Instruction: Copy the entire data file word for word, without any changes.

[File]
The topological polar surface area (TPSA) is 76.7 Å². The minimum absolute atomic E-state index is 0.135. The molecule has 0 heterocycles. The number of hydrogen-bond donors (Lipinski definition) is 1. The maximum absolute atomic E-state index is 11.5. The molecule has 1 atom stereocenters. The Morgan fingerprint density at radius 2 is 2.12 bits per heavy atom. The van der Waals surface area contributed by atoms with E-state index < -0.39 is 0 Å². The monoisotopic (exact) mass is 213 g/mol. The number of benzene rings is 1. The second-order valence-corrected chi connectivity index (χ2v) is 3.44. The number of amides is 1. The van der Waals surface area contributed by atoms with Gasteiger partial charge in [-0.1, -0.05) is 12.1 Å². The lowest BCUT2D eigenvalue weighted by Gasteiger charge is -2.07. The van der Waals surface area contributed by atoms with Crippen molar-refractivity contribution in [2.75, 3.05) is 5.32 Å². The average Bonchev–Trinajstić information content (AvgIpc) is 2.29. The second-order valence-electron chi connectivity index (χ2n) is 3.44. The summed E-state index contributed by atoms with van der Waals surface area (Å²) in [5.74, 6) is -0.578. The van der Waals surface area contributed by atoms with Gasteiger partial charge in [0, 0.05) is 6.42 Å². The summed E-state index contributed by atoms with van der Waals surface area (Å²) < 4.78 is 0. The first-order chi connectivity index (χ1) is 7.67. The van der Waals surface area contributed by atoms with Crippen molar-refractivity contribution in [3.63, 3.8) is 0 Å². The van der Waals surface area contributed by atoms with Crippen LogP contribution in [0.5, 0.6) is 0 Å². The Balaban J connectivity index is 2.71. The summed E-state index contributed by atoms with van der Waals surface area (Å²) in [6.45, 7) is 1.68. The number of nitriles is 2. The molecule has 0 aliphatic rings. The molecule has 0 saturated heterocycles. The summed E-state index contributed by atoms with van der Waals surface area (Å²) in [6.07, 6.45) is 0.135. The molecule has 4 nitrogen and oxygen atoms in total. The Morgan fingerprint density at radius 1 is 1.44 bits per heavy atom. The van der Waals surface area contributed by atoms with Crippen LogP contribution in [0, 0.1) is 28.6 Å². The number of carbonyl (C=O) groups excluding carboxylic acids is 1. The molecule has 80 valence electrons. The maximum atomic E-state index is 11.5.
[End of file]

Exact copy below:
The topological polar surface area (TPSA) is 76.7 Å². The minimum absolute atomic E-state index is 0.135. The molecule has 0 heterocycles. The number of hydrogen-bond donors (Lipinski definition) is 1. The maximum absolute atomic E-state index is 11.5. The molecule has 1 atom stereocenters. The Morgan fingerprint density at radius 2 is 2.12 bits per heavy atom. The van der Waals surface area contributed by atoms with E-state index < -0.39 is 0 Å². The monoisotopic (exact) mass is 213 g/mol. The number of benzene rings is 1. The second-order valence-corrected chi connectivity index (χ2v) is 3.44. The number of amides is 1. The van der Waals surface area contributed by atoms with Gasteiger partial charge in [-0.1, -0.05) is 12.1 Å². The lowest BCUT2D eigenvalue weighted by Gasteiger charge is -2.07. The van der Waals surface area contributed by atoms with Crippen molar-refractivity contribution in [2.75, 3.05) is 5.32 Å². The average Bonchev–Trinajstić information content (AvgIpc) is 2.29. The second-order valence-electron chi connectivity index (χ2n) is 3.44. The summed E-state index contributed by atoms with van der Waals surface area (Å²) in [5.74, 6) is -0.578. The van der Waals surface area contributed by atoms with Gasteiger partial charge in [0, 0.05) is 6.42 Å². The summed E-state index contributed by atoms with van der Waals surface area (Å²) < 4.78 is 0. The first-order chi connectivity index (χ1) is 7.67. The van der Waals surface area contributed by atoms with Crippen molar-refractivity contribution in [3.63, 3.8) is 0 Å². The van der Waals surface area contributed by atoms with Crippen LogP contribution in [0.5, 0.6) is 0 Å². The Balaban J connectivity index is 2.71. The summed E-state index contributed by atoms with van der Waals surface area (Å²) in [6.45, 7) is 1.68. The number of nitriles is 2. The molecule has 0 aliphatic rings. The molecule has 0 saturated heterocycles. The summed E-state index contributed by atoms with van der Waals surface area (Å²) in [6.07, 6.45) is 0.135. The molecule has 4 nitrogen and oxygen atoms in total. The Morgan fingerprint density at radius 1 is 1.44 bits per heavy atom. The van der Waals surface area contributed by atoms with Crippen LogP contribution in [0, 0.1) is 28.6 Å². The number of carbonyl (C=O) groups excluding carboxylic acids is 1. The molecule has 80 valence electrons. The maximum atomic E-state index is 11.5.